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The discursive reproduction of Chinese and Japanese national identities: Editorials and opinions of the East China Sea dispute in the China Daily and Daily Yomiuri
Unformatted Document Text:  News, identity and ideology 4 daily basis through the seemingly innocuous routine use of ‘flags’ such as common symbols and routines that explicitly refer to aspects of the nation in a taken-for-granted fashion. As he says: “The metonymic image of banal nationalism is not a flag which is being consciously waved with fervent passion; it is a flag hanging unnoticed on the public building” (p. 8). Ironically, both the English-language newspapers in this study came into being as a direct consequence of globalization. Both China and Japan were at different times engaged in the process of economic expansion and integrating with the global economy. The English- language media therefore were important channels for them to reach out to the non-Chinese and non-Japanese speaking local and international community 1 . The China Daily was founded in the early 1980s soon after economic reforms enacted by the Chinese government that opened up the country to international trade. It is considered the de facto English voice of the Chinese government and a way to explain and elaborate the government’s stance on foreign policy issues (Stone, 1994). The Daily Yomiuri was founded in 1955 soon after the end of the allied occupation after the Second World War and the country entered a phase of economic reconstruction. It is the sister-newspaper of the Yomiuri Shimbun, the largest national newspaper in Japan and considered to be a conservative pro-government and pro-US paper (Nanri, 2004). The two newspapers were chosen for comparison because they both target international audiences and have bureaus and offices throughout the world. Therefore, they have the necessary resources and manpower to report on international events. Their layouts and design follow the same conventions and practices of other international newspapers and they use content from international news agencies such as Reuters and the Associated Press. Moreover, both newspapers gave prominent coverage to the East China Sea incident. During 1 According to the respective newspapers the China Daily has a reader demographic that was 60% Chinese and 40% non-Chinese while the Daily Yomiuri has a reader demographics that was 60% Japanese and 40% foreign, of which 73% were nationals from the US, UK, Canada and Australia.

Authors: Chan, Michael.
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News, identity and ideology 4
daily basis through the seemingly innocuous routine use of ‘flags’ such as common symbols 
and routines that explicitly refer to aspects of the nation in a taken-for-granted fashion. As he 
says: “The metonymic image of banal nationalism is not a flag which is being consciously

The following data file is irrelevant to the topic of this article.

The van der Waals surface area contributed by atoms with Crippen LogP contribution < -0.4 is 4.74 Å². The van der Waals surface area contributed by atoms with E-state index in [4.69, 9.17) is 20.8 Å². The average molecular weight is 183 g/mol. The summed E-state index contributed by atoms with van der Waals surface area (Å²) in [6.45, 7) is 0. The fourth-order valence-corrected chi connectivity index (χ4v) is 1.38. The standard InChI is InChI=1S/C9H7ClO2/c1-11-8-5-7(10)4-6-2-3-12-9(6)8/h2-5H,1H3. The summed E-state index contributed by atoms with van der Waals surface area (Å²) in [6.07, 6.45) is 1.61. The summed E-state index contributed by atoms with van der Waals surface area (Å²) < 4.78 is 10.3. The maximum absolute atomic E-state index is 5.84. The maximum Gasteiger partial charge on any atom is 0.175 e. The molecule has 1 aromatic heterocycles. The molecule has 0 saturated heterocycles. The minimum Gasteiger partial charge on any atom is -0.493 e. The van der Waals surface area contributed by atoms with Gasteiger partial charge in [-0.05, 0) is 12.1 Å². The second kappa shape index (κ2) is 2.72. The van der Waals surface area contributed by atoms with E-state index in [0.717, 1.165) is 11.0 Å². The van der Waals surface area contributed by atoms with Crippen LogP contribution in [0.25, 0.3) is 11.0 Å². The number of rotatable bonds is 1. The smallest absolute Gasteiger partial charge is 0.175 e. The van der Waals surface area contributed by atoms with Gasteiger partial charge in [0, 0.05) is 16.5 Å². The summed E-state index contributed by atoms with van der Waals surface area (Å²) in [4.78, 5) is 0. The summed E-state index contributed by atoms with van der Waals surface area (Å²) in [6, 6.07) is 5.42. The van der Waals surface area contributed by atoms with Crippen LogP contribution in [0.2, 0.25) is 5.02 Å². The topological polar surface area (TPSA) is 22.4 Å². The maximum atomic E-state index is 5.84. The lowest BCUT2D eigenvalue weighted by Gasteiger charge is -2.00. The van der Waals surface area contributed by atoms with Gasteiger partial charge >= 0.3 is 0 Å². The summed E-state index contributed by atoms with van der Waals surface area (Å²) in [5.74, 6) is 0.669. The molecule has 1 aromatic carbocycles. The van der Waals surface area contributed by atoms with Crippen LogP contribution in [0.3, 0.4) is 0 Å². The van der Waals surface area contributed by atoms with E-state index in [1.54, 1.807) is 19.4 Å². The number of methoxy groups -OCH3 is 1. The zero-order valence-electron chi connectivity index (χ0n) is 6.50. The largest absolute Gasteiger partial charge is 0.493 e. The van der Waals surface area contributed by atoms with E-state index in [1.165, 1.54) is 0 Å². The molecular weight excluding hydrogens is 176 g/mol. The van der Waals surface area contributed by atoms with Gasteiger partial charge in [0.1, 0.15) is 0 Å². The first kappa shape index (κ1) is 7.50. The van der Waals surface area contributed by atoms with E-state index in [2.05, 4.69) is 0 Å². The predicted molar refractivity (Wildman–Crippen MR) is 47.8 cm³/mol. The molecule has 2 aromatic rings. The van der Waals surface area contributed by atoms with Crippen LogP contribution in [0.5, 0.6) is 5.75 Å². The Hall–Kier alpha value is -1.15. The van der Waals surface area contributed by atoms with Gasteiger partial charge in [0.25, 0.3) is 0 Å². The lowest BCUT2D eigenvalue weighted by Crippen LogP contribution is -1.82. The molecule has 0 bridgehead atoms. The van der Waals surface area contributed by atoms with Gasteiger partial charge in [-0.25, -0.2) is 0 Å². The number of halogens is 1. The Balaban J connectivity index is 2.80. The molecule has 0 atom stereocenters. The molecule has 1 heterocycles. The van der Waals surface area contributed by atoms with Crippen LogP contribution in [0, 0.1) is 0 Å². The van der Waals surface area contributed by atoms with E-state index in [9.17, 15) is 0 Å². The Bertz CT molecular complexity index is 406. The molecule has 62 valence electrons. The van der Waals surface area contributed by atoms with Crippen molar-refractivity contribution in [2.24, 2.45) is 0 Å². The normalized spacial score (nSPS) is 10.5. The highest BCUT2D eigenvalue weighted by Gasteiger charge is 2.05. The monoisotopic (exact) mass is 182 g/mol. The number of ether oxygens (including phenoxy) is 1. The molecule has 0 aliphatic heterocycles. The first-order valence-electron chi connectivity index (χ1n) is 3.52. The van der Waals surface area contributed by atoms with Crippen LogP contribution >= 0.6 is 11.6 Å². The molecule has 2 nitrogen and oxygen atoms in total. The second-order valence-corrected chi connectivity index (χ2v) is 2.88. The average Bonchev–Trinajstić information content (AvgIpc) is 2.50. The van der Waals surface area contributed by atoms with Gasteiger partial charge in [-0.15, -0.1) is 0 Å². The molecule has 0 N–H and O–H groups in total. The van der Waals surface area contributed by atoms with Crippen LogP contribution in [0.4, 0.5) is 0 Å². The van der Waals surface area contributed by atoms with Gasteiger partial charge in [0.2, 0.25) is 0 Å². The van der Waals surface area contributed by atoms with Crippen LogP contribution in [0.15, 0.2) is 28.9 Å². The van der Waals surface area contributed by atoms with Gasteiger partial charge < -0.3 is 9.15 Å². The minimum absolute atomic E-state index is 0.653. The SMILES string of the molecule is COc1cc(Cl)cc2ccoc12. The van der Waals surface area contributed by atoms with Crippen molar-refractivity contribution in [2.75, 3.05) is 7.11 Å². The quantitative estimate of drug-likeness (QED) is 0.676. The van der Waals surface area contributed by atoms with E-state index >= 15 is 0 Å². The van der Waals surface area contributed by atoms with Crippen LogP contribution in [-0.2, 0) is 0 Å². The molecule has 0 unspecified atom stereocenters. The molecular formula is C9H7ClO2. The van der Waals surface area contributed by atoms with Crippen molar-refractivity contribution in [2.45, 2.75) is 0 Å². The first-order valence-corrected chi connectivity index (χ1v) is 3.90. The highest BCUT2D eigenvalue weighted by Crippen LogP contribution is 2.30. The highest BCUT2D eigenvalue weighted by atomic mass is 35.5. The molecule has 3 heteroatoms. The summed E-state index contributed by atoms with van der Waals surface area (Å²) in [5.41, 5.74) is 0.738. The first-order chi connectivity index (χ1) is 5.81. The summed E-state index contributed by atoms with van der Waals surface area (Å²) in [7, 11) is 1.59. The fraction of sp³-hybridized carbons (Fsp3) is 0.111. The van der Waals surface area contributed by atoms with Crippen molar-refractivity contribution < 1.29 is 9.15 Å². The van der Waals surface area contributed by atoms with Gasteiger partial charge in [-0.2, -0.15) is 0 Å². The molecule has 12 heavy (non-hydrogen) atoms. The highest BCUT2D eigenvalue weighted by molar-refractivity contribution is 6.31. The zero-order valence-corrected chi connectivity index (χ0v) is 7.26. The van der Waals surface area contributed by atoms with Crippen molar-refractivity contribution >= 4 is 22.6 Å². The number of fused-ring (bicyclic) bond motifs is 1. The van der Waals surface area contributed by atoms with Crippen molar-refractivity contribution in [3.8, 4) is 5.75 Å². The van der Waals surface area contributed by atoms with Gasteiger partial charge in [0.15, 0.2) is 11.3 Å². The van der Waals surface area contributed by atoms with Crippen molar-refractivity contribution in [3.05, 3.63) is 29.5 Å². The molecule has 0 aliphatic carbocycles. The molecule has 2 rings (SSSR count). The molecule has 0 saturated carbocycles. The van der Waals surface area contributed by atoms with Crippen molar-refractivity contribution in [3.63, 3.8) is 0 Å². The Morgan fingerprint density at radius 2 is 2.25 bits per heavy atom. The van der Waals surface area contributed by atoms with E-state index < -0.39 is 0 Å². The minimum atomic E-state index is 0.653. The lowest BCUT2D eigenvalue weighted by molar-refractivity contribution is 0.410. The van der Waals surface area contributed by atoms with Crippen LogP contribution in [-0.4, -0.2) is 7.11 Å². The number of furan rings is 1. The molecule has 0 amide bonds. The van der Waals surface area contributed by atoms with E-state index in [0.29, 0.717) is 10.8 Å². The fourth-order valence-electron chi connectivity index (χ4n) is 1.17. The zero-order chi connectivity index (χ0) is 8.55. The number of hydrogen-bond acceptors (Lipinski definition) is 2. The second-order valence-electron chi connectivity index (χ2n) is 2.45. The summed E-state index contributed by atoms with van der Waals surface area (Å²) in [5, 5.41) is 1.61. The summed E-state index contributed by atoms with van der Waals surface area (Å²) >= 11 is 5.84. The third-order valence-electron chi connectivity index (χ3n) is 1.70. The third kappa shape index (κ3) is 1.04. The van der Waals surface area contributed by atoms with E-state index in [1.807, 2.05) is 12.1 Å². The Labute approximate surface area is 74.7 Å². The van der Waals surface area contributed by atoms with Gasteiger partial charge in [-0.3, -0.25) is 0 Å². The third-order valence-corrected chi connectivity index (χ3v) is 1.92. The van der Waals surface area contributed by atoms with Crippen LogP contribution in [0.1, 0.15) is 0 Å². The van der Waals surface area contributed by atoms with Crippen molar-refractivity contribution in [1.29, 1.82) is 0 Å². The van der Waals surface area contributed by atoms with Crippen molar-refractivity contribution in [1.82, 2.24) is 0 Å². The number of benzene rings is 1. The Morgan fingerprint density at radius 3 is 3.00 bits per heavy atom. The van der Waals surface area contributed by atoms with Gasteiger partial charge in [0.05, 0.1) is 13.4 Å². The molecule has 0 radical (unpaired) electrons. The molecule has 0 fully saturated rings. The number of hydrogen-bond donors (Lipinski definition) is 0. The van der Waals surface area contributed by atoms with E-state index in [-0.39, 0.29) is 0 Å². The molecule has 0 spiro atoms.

waved with fervent passion; it is a flag hanging unnoticed on the public building” (p. 8). 
 Ironically, both the English-language newspapers in this study came into being as a 
direct consequence of globalization. Both China and Japan were at different times engaged in 
the process of economic expansion and integrating with the global economy. The English-
language media therefore were important channels for them to reach out to the non-Chinese 
and non-Japanese speaking local and international community
. The China Daily was 
founded in the early 1980s soon after economic reforms enacted by the Chinese government 
that opened up the country to international trade. It is considered the de facto English voice of 
the Chinese government and a way to explain and elaborate the government’s stance on 
foreign policy issues (Stone, 1994). The Daily Yomiuri was founded in 1955 soon after the 
end of the allied occupation after the Second World War and the country entered a phase of 
economic reconstruction. It is the sister-newspaper of the Yomiuri Shimbun, the largest 
national newspaper in Japan and considered to be a conservative pro-government and pro-US 
paper (Nanri, 2004).
The two newspapers were chosen for comparison because they both target 
international audiences and have bureaus and offices throughout the world. Therefore, they 
have the necessary resources and manpower to report on international events. Their layouts 
and design follow the same conventions and practices of other international newspapers and 
they use content from international news agencies such as Reuters and the Associated Press. 
Moreover, both newspapers gave prominent coverage to the East China Sea incident. During 
 According to the respective newspapers the China Daily has a reader demographic that was 60% Chinese and 
40% non-Chinese while the Daily Yomiuri has a reader demographics that was 60% Japanese and 40% foreign, 
of which 73% were nationals from the US, UK, Canada and Australia.

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